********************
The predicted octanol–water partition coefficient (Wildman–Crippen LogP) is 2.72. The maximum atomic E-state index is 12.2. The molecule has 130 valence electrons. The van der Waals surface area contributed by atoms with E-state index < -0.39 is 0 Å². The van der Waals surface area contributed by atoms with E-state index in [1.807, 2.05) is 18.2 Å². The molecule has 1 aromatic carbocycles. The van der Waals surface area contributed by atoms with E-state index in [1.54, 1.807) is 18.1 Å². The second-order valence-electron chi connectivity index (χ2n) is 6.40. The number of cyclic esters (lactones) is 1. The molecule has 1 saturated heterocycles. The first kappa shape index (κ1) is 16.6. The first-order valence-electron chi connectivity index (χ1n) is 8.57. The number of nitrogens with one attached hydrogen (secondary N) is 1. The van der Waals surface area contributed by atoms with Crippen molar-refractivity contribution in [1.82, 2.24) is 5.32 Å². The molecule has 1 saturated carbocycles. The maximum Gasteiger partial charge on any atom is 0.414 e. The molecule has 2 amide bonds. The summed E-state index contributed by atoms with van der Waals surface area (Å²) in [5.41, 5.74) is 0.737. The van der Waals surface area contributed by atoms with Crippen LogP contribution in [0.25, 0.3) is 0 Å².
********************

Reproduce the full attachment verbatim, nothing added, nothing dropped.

The predicted octanol–water partition coefficient (Wildman–Crippen LogP) is 2.72. The maximum atomic E-state index is 12.2. The molecule has 130 valence electrons. The van der Waals surface area contributed by atoms with E-state index < -0.39 is 0 Å². The van der Waals surface area contributed by atoms with E-state index in [1.807, 2.05) is 18.2 Å². The molecule has 1 aromatic carbocycles. The van der Waals surface area contributed by atoms with E-state index in [1.54, 1.807) is 18.1 Å². The second-order valence-electron chi connectivity index (χ2n) is 6.40. The number of cyclic esters (lactones) is 1. The molecule has 1 saturated heterocycles. The first kappa shape index (κ1) is 16.6. The first-order valence-electron chi connectivity index (χ1n) is 8.57. The number of nitrogens with one attached hydrogen (secondary N) is 1. The van der Waals surface area contributed by atoms with Crippen molar-refractivity contribution in [1.82, 2.24) is 5.32 Å². The molecule has 1 saturated carbocycles. The maximum Gasteiger partial charge on any atom is 0.414 e. The molecule has 2 amide bonds. The summed E-state index contributed by atoms with van der Waals surface area (Å²) in [5.41, 5.74) is 0.737. The van der Waals surface area contributed by atoms with Crippen LogP contribution in [0.25, 0.3) is 0 Å².